Use a good oil like Penrite, with zinc & ph in it, with no additives. Adding additives could upset the chemical balance/formula that the oil companies have carefully thought out.

  7. #22
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    Quote Originally Posted by GtoGeoff View Post
    My understanding is that FT failures started occurring in the mid to late 90s, as Detroit switched to roller cams. Demand for FT lifters fell away, some companies stopped making them &/or made them in Mexico/China. Then the problems started...
    Around 2000, a mate offered me some Eaton lifters, which I declined. The lobe face finish was so rough, you could catch your finger nail on it. Note than none of the cam companies make their own lifters, or prods or springs etc, they buy them from suppliers & re-box them. So pot luck.

    I will say it again: if you want a reliable FT cam engine, find lifters made before 1995 & have them re-faced. Factory or aftermarket, both ok. I have used Clive Cams in Mel for years, he does a superb job, very reasonable price.

    Use a good oil like Penrite, with zinc & ph in it, with no additives. Adding additives could upset the chemical balance/formula that the oil companies have carefully thought out.
    Or US made Johnson lifters.


    Sent from my iPad using Tapatalk

  8. #23
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    Basic,

    Pretty sure there were two 'Johnson' lifter companies. One was Hylift Johnson. Not sure if either is still around. Very hard to keep up with so many company takeovers & closures.

    Another 'favourite' expression you see is 'assembled' in USA. What it doesn't say: what country the part[s] is made in....

  9. #24
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    Default Valve spring locators for TFS heads

    Quote Originally Posted by GtoGeoff View Post
    Basic,

    Pretty sure there were two 'Johnson' lifter companies. One was Hylift Johnson. Not sure if either is still around. Very hard to keep up with so many company takeovers & closures.

    Another 'favourite' expression you see is 'assembled' in USA. What it doesn't say: what country the part[s] is made in....
    Got a set of Hylift Johnson lifters in the sbc now. Put them in about 3 yrs ago with the last rebuild.

    From their website below. Sums up what you are talking about with 2nd rate overseas materials used to ‘assemble’ in the USA. Reading through the rest of their literature they go to extents explaining they used high quality US sourced materials.

    Material:
    Hy-Lift Johnson only uses castings and forgings of the highest quality material that are 100% made in the USA. Our casting supplier has been supplying us for more than 60 years. Yes we pay more for our material than others pay for their material made overseas but we know that our material is worth the extra money. We had casting suppliers from all over the world send us samples to test and evaluate. In the end none of them came close to the endurance of our American supplier. A lifter is only as durable as the material it is made from. It won’t matter how much money you saved, how pretty it looked, or how shiny it was when you bought it, after it fails in your engine. Make sure you ask your Lifter supplier where their material came from. They might say that they are manufactured in the USA but if the material came from overseas you will end up getting what you paid for!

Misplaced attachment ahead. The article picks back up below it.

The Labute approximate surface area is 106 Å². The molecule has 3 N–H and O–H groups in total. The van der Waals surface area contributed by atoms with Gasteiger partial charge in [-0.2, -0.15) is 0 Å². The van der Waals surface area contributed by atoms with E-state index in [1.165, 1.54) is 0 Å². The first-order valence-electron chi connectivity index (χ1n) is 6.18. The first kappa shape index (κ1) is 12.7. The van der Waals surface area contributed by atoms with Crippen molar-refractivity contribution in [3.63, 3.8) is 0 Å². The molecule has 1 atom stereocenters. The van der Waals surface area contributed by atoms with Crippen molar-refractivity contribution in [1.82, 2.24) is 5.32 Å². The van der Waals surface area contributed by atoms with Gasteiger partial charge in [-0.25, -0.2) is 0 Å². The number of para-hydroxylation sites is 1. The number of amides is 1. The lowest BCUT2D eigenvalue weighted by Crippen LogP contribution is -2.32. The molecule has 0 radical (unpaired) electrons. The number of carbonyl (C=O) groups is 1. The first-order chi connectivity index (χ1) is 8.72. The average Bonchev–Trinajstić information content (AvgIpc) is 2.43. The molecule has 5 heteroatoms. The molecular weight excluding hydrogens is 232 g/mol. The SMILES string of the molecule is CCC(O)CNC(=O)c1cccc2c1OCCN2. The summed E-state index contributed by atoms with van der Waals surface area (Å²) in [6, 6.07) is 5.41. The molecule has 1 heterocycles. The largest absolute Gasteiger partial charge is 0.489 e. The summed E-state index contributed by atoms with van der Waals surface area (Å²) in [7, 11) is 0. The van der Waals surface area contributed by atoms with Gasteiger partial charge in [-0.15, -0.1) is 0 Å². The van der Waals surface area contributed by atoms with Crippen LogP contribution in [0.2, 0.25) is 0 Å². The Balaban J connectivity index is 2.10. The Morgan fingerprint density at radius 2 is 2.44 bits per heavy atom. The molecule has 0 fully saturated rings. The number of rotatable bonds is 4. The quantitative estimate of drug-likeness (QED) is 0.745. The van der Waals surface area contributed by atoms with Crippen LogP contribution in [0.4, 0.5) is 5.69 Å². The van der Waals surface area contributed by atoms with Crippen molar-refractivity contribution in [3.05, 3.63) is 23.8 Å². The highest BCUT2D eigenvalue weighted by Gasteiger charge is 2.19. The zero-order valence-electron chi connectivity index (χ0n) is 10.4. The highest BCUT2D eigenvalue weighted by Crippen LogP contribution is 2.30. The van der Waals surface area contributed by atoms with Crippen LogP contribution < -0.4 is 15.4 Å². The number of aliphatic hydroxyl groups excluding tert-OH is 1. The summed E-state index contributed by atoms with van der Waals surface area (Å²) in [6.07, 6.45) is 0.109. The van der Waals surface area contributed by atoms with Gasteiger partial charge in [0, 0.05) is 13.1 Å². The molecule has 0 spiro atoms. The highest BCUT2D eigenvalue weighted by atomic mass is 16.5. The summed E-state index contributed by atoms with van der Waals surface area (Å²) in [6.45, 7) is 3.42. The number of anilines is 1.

Looks like some of your mates sell them too!

    https://pontiacspeedshop.com/hylift-johnson-premium-hyd-flat-tappet-lifters/


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    Last edited by BasicQ; 31-05-2021 at 09:34 PM.

  10. #25
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    I read a post from Mike Jones of Jones Cams on Speedtalk and he said there is one main flat tappet lifter manufacturer in the USA.
    During their covid shutdown the foundry that supplied their blanks went bust and they commissioned a foundry in Cleveland but they had to completely retool to make the blanks.
    Supply is only just starting to come back on line now, so lifters have been getting scarce and expensive.
    He didn't mention the name but I think it would most likely be Johnson because GM/Delphi ( which are also highly sought after ) are made in Mexico.
    So if there's only two or possibly three lifter manufacturers, it shows how much cross branding goes on.
    I know Crower and Isky EDM lifters are made by Johnson so I assume their HFT's are too.
    Weirdly, if you look up products on the Johnson lifters US website they currently only list hydraulic roller lifters.